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World’s largest wealth manager tells investors: Lower expectations

Haefele joins his Wall Street counterparts in voicing concerns over returns this year.

Bloomberg|
Jan 14, 2020, 02.41 PM IST
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“As central banks flood the markets with liquidity, that pulls forward a lot of your returns,” the Zurich-based executive said. “That’s simply the way it is.”
By Ishika Mookerjee

To UBS Global Wealth Management’s chief investment officer, the key to successful investing this year is the same as the mantra for a happy marriage: lower your expectations.

Speaking at a conference in Singapore on Tuesday, Mark Haefele said investors should expect a low-return environment where they will have to work for their dollar harder, potentially moving into equities. The search for yield has compelled large institutions to rebalance portfolios toward stocks and private investments, and that’s one of the reasons why markets have been so strong in January, he added.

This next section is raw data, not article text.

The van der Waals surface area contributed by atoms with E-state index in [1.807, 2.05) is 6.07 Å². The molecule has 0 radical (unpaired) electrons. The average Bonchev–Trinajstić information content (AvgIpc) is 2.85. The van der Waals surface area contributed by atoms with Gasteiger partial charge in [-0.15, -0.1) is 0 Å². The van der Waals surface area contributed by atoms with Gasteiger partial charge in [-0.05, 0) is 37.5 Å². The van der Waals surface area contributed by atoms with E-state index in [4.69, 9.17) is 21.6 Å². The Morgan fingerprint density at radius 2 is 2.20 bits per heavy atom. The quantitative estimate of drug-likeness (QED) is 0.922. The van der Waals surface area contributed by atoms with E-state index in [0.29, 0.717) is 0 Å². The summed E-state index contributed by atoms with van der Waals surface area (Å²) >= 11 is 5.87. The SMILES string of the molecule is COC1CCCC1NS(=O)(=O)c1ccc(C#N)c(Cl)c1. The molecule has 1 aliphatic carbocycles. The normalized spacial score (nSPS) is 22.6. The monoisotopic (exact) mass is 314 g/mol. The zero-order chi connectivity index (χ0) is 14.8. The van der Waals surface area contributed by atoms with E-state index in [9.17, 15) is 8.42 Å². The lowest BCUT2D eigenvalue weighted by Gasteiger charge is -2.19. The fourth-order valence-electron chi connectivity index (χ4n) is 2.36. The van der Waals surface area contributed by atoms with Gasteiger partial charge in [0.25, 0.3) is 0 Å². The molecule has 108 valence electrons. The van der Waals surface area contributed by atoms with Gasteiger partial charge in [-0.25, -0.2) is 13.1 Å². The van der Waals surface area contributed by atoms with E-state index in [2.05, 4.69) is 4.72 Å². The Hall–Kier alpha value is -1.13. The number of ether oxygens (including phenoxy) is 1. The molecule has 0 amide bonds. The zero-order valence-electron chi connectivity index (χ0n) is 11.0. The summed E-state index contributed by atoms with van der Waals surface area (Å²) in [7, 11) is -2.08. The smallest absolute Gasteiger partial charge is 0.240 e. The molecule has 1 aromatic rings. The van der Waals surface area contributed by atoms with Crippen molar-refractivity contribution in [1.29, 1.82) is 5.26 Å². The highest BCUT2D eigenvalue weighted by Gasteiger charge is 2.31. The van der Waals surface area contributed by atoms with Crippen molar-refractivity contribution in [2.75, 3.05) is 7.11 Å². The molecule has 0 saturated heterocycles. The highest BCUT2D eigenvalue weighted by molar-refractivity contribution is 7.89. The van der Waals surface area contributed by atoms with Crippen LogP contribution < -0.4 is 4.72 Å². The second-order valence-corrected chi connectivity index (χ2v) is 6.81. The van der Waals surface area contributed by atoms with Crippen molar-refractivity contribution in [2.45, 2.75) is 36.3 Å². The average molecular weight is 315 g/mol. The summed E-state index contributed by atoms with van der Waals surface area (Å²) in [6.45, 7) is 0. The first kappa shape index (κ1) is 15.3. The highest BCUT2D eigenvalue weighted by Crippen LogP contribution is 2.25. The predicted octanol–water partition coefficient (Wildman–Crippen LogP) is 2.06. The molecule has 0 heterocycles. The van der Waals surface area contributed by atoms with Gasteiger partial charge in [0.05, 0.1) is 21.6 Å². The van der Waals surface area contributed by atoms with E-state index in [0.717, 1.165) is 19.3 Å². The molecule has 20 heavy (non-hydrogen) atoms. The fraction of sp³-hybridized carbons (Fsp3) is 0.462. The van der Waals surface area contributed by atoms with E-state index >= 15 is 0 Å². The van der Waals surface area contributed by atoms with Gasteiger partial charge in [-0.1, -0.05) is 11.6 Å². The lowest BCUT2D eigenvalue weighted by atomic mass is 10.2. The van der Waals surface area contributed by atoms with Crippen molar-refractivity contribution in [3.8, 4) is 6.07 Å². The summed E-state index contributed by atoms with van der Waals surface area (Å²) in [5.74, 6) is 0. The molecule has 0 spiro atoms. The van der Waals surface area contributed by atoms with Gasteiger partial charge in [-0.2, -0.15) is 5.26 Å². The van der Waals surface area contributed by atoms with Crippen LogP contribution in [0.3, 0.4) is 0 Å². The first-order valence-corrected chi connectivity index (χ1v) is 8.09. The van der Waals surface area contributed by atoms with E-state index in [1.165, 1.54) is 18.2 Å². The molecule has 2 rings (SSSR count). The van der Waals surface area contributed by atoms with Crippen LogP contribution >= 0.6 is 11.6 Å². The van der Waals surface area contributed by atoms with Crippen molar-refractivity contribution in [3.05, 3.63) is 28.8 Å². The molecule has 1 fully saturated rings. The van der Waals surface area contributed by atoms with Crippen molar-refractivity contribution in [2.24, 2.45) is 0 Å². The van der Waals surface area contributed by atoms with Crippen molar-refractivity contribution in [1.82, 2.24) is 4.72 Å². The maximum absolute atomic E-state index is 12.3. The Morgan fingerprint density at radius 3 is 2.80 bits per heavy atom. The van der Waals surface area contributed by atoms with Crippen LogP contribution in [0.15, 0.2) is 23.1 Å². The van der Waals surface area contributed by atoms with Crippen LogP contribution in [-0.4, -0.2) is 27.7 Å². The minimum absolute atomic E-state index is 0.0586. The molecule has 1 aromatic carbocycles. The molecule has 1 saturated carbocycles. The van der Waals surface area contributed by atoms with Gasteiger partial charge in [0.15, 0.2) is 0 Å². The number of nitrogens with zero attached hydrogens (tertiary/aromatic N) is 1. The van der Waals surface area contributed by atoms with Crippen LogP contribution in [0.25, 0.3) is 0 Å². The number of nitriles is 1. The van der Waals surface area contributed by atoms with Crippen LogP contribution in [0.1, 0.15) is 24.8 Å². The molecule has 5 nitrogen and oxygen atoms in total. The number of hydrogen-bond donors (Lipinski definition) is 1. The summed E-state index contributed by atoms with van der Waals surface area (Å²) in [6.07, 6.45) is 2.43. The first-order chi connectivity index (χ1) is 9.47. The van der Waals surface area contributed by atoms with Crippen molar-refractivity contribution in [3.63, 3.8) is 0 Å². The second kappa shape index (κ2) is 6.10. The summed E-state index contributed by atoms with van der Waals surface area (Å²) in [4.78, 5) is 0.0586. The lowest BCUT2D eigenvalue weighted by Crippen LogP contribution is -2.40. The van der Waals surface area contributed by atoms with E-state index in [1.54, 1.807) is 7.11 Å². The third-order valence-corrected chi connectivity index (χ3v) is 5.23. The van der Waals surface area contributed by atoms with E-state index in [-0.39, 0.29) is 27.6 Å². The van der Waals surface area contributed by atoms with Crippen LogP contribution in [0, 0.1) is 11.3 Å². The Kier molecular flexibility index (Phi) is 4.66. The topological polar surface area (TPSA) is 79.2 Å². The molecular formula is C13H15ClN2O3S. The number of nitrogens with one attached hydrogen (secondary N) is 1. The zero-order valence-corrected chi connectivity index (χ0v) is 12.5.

“As central banks flood the markets with liquidity, that pulls forward a lot of your returns,” the Zurich-based executive said. “That’s simply the way it is.”

Haefele joins his Wall Street counterparts in voicing concerns over returns this year after the MSCI All-Country World Index surged 24 per cent in 2019.

Investors will likely face muted equity performance, coupled with about $11 trillion in negative-yielding debt globally, according to UBS Global Wealth Management’s 2020 outlook. While it sees earnings growth of 10 per cent and returns of low to mid teens for Asia ex-Japan shares, it expects a mere 5 per cent profit growth at U.S. companies and a 3 per cent contraction for those in the euro area.

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Haefele recommends dividend-paying stocks and companies with greater profitability, lower financial leverage and less earnings volatility than the overall index. “A dividend strategy can provide that supplemental income and help protect your portfolio even if you’re forced to move into equities,” the investment chief said.

The money manager, which oversees more than $2.5 trillion of assets, also recommends investing in 5G technology and gene therapy as themes for the decade.

“There’s going to be massive investments” in 5G, particularly in Asia, Haefele said. “You’re going to have rates of return in that sector that are greater than global GDP growth.”

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